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Are there differences in the process of pain assessment and management by race and ethnicity?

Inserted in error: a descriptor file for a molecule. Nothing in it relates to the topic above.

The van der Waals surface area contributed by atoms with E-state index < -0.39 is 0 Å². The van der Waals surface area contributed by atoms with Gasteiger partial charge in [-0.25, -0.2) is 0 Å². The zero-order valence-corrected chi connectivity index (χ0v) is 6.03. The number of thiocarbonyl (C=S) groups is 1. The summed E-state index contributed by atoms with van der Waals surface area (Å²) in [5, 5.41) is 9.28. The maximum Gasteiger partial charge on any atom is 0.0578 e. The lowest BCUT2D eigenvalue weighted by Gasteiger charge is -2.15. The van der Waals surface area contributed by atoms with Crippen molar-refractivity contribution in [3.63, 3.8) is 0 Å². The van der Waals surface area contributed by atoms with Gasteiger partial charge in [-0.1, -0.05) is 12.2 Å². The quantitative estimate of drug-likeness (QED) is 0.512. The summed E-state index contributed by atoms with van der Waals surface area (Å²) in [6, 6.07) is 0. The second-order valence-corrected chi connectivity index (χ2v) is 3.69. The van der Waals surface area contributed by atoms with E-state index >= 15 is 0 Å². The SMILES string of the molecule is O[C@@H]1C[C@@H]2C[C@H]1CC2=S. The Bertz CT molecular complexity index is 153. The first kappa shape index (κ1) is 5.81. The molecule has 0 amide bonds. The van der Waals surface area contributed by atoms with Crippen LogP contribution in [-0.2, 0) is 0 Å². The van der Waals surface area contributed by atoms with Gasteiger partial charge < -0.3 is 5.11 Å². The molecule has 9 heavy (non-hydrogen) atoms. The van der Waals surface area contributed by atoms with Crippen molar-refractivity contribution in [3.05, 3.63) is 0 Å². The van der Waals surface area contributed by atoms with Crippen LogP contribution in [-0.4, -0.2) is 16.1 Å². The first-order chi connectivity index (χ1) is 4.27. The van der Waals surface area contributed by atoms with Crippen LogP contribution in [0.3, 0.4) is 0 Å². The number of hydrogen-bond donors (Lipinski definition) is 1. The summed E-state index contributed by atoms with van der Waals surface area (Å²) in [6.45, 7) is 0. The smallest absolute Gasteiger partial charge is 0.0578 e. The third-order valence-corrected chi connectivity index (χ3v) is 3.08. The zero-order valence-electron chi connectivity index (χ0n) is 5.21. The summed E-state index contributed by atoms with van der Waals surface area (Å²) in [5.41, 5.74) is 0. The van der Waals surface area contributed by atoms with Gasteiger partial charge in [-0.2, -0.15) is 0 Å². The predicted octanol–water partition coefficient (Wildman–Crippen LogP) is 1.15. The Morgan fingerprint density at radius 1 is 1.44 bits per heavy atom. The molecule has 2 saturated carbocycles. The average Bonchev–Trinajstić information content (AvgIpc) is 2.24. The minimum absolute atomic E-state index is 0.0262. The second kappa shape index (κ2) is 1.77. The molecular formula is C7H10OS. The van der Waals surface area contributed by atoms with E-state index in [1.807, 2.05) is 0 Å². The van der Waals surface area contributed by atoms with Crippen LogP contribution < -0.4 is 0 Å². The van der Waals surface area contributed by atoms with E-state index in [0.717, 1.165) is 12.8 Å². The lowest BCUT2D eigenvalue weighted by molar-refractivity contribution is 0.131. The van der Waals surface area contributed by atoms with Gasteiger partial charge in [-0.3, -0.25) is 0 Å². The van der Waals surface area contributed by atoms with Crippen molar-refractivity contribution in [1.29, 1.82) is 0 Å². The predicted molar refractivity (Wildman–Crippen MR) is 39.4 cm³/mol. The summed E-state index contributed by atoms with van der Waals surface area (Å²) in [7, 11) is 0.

In the USA, there is evidence to suggest there are racial and ethnic disparities in process measures of pain management among children seeking care in emergency departments. Is this a major problem? Goyal MK et al [Pediatrics 2020;145(5):e20193370; DOI:] have tested the hypotheses that ‘minority children’ with long-bone fractures are less likely to receive analgesics, receive opioid analgesics, and achieve pain reduction. The Paediatric Emergency Care Applied Research Network (PECARN) used data from a registry from seven emergency departments and performed a 3 year retrospective cross-sectional study of children aged less than 18 years old with long-bone fractures. In 21 069 visits, children were judged to have moderate-to-severe pain and 86.1% received an analgesic and 45.4% received opioids. Of 8533 patients with reassessment of pain, 89.2% experienced ≥2-point reduction in pain score and 62.2% experienced optimal pain reduction. Comparewith non-Hispanic (NH) white children, NH African American and Hispanic children were less likely to receive opioids (NH African American: aOR 0.86 [0.77–0.95]; Hispanic: aOR 0.86 [0.76–0.96]) or achieve optimal pain reduction (NH African American: aOR 0.78 [0.67–0.90]; Hispanic: aOR 0.80 [0.67–0.95]) adjusted for pain severity. So although ‘minority children’ were more likely to receive …

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